Public spending cutbacks could jeopardise successful initiatives to cut youth offending because too little research has been conducted into what does and does not work, according to the National Audit Office.
A new report from the watchdog says that young criminals cost the nation’s economy up to £11bn last year alone, and that despite a 25% reduction in the volume of youth offending, no progress has been made with the worst examples over the past decade.
The NAO said that the current number of first-time entrants to the youth-justice system was the lowest since comparable records began in 2001, and that the number of youngsters held in custody had reduced by 14% over the past five years at a time when the adult prison population grew by 14%.
However it said that reoffending rates for those young people who received more serious community sentences were “much less encouraging”.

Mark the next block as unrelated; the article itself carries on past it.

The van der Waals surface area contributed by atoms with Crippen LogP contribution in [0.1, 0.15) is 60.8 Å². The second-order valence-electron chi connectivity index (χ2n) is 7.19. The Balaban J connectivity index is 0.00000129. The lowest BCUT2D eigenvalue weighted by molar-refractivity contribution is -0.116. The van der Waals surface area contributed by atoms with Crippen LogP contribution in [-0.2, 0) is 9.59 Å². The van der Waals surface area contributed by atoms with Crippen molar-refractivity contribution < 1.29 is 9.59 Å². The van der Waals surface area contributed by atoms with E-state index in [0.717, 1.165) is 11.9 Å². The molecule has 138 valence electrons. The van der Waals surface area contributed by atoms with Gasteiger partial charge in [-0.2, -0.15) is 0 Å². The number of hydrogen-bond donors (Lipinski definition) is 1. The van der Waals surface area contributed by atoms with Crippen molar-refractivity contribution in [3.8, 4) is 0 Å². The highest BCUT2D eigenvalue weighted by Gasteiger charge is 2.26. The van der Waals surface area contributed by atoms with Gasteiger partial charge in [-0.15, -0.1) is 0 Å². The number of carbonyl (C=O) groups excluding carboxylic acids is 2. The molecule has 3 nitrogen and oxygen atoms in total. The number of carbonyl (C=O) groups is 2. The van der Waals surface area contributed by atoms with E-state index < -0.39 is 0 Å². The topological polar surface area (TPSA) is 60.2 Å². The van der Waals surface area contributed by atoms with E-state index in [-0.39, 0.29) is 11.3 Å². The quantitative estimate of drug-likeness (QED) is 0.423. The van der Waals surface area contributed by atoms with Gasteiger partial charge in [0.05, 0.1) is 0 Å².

Furthermore, the report, The Youth Justice System in England and Wales: Reducing Offending by Young People (see file at right), said too little evidence of what was most effective in terms of stopping youngsters from committing further crimes had been collected.
It said that a survey had found some three-quarters of Youth Offending Team managers believed it was difficult to find evidence of what works for certain areas of their work.
Report authors said that against a backdrop of reducing resources, the system was in a weak position to know which activities to cut and which to keep to ensure that outcomes do not deteriorate.
NAO head Amyas Morse said that while the report recognised real improvement, the lack of research was concerning.
“Young people receiving more serious community sentences and custodial sentences are just as likely to reoffend today as they were in 2000,” he said.
“More should be done to find out which interventions are the most effective in dealing with offending behaviour so that, in future, money can be directed at what works.”